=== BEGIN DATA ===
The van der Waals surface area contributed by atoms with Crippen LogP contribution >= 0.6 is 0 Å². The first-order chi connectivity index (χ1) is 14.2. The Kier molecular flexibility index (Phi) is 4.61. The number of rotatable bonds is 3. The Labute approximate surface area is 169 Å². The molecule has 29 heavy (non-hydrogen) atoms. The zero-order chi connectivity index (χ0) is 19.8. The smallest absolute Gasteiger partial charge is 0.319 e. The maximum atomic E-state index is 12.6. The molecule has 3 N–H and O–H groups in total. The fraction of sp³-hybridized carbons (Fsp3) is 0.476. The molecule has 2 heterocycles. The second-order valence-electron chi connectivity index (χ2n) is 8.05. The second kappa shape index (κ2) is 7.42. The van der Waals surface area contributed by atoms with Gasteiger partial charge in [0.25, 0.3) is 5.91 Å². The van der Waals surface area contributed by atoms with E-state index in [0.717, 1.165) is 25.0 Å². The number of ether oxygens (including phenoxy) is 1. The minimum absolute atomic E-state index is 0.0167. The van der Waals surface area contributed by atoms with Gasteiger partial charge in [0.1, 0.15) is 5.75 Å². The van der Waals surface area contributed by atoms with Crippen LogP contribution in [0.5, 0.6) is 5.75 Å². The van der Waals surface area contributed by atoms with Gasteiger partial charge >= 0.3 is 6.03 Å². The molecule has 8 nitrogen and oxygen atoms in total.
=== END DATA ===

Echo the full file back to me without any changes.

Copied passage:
The van der Waals surface area contributed by atoms with Crippen LogP contribution >= 0.6 is 0 Å². The first-order chi connectivity index (χ1) is 14.2. The Kier molecular flexibility index (Phi) is 4.61. The number of rotatable bonds is 3. The Labute approximate surface area is 169 Å². The molecule has 29 heavy (non-hydrogen) atoms. The zero-order chi connectivity index (χ0) is 19.8. The smallest absolute Gasteiger partial charge is 0.319 e. The maximum atomic E-state index is 12.6. The molecule has 3 N–H and O–H groups in total. The fraction of sp³-hybridized carbons (Fsp3) is 0.476. The molecule has 2 heterocycles. The second-order valence-electron chi connectivity index (χ2n) is 8.05. The second kappa shape index (κ2) is 7.42. The van der Waals surface area contributed by atoms with Gasteiger partial charge in [0.25, 0.3) is 5.91 Å². The van der Waals surface area contributed by atoms with E-state index in [0.717, 1.165) is 25.0 Å². The number of ether oxygens (including phenoxy) is 1. The minimum absolute atomic E-state index is 0.0167. The van der Waals surface area contributed by atoms with Gasteiger partial charge in [0.1, 0.15) is 5.75 Å². The van der Waals surface area contributed by atoms with Crippen LogP contribution in [0.5, 0.6) is 5.75 Å². The van der Waals surface area contributed by atoms with Gasteiger partial charge >= 0.3 is 6.03 Å². The molecule has 8 nitrogen and oxygen atoms in total.